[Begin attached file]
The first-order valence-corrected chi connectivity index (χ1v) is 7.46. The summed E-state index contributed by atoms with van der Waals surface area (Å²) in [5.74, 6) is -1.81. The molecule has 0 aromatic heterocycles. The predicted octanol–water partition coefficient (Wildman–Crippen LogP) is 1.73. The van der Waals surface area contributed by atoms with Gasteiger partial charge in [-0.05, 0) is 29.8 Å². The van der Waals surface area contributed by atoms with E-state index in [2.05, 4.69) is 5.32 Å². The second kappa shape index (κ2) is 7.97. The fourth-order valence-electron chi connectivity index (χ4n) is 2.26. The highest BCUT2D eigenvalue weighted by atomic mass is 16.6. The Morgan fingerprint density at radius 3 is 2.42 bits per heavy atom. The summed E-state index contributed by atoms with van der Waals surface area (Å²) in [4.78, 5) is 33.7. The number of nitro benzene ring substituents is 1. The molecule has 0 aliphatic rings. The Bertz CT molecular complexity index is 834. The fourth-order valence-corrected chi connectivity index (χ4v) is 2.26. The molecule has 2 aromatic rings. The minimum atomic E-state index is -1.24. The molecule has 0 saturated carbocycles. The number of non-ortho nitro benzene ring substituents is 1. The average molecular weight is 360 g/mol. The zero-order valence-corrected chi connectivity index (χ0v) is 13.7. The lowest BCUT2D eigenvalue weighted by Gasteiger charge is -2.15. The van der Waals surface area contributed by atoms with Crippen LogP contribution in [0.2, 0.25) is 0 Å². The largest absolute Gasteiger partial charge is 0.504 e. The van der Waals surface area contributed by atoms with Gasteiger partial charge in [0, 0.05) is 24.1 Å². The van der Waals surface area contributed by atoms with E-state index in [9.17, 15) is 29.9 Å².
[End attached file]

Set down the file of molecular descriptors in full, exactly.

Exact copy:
The first-order valence-corrected chi connectivity index (χ1v) is 7.46. The summed E-state index contributed by atoms with van der Waals surface area (Å²) in [5.74, 6) is -1.81. The molecule has 0 aromatic heterocycles. The predicted octanol–water partition coefficient (Wildman–Crippen LogP) is 1.73. The van der Waals surface area contributed by atoms with Gasteiger partial charge in [-0.05, 0) is 29.8 Å². The van der Waals surface area contributed by atoms with E-state index in [2.05, 4.69) is 5.32 Å². The second kappa shape index (κ2) is 7.97. The fourth-order valence-electron chi connectivity index (χ4n) is 2.26. The highest BCUT2D eigenvalue weighted by atomic mass is 16.6. The Morgan fingerprint density at radius 3 is 2.42 bits per heavy atom. The summed E-state index contributed by atoms with van der Waals surface area (Å²) in [4.78, 5) is 33.7. The number of nitro benzene ring substituents is 1. The molecule has 0 aliphatic rings. The Bertz CT molecular complexity index is 834. The fourth-order valence-corrected chi connectivity index (χ4v) is 2.26. The molecule has 2 aromatic rings. The minimum atomic E-state index is -1.24. The molecule has 0 saturated carbocycles. The number of non-ortho nitro benzene ring substituents is 1. The average molecular weight is 360 g/mol. The zero-order valence-corrected chi connectivity index (χ0v) is 13.7. The lowest BCUT2D eigenvalue weighted by Gasteiger charge is -2.15. The van der Waals surface area contributed by atoms with Crippen LogP contribution in [0.2, 0.25) is 0 Å². The largest absolute Gasteiger partial charge is 0.504 e. The van der Waals surface area contributed by atoms with Gasteiger partial charge in [0, 0.05) is 24.1 Å². The van der Waals surface area contributed by atoms with E-state index in [9.17, 15) is 29.9 Å².